1. John Spence after delivering a barge this morning.
2. Mary B VI at the old Sugar wharf, now the IEL wharf in Woodside, in 1976.
Among the first offshore tug/suppliers built in Canada, it came out of the Star Shipyard in New Westminster, BC in 1972 as Mary B VI for Fedcom /Nordic Offshore Services to support oil exploration off Nova Scotia. Only a year or so after traces of oil were found from drilling on Sable Island, it was the beginning of an on again off again oil exploration era.
With sister Janie B and Cathy B , the Mary B VI worked out of Halifax for several years then returned to the west coast. It was renamed Mary B from 1981-1982, but then returned to its original name. In 1983 it was sold to Arctic Transportation Ltd and was renamed Arctic Tuktu. It worked in the Beaufort Sea under that name but in 1994 made what turned out to be mid-life career change.
McKeil Marine of Hamilton, ON bought the boat, renamed it John Spence and rebuilt it as a tug for a variety of chores, but normally working with large barges on the St.Lawrence River and Seaway. This involved installing an elevated wheelhouse- and not a little bird's nest type, but a full sized one. In recent years it had been paired with the barge Niagara Spirit transporting aluminum ingots from Sept-Iles up through the Seaway.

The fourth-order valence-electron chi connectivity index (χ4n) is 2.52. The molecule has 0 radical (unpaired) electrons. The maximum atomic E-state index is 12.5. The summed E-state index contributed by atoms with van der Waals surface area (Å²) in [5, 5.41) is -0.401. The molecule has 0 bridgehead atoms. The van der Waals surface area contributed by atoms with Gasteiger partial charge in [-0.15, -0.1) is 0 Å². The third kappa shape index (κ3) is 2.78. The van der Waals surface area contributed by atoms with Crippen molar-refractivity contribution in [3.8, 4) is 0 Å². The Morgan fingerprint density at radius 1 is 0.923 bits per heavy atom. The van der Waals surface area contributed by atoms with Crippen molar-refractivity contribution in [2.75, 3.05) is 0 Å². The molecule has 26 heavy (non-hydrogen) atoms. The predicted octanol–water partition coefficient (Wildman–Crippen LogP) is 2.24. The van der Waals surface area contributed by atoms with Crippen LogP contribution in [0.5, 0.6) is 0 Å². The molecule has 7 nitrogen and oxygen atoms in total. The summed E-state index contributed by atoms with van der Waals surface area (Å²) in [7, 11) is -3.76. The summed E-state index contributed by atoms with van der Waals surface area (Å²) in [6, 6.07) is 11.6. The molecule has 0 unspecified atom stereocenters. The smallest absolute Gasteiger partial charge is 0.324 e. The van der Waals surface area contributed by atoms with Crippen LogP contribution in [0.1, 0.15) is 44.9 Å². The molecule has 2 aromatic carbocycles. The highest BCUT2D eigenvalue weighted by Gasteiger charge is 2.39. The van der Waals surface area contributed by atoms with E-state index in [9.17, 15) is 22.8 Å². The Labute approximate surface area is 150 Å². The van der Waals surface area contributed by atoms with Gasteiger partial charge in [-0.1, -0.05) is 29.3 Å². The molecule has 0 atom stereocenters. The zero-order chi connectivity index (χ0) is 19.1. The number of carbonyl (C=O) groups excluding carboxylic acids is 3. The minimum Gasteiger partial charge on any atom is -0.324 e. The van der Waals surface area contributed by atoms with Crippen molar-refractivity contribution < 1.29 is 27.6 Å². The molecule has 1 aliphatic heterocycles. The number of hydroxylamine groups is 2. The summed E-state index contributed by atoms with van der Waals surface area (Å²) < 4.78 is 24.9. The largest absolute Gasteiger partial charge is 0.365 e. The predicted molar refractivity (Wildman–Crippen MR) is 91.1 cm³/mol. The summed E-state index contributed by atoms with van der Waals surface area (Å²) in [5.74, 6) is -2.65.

3. Big barge PML 9000 has only a push plate type notch, and tugs use face wires when pushing.
Its arrival today was a bit of a surprise, since it came with the big barge PML 9000, owned by Purvis Marine Ltd of Sault Ste.Marie. The barge came down through the Seaway in tow of Evans McKeil.and must have been handed over on the Strait of Canso on Friday. The 4,285 gross ton (9,000 deadweight) barge was built in 1968 by Bethlehem Shipbuilding Div. in San Francisco. It was tied up at the Cherubini Metal Workers Ltd pier in Dartmouth, and will be loaded with large industrial fabrications.
Meanwhile John Spence has moved over to pier 31 in Halifax, likely for fuel and stores.
4. Belle D. moves alongside for a nudge while tying up at Cherubini's dock in Eisner's Cove.
As far as I know, John Spence is still equipped with its original pair of GM La Grange 16-567-C engines giving a total of 3,280 bhp, through twin fixed pitch props, despite the fact that the engines, although installed when the tug was new, were in fact assembled in 1951.
5. Tanker Kometik unloads at Imperial Oil in the background, while in the middle ground, Cherubini's yard is full of steel fabrications to be loaded on the barge.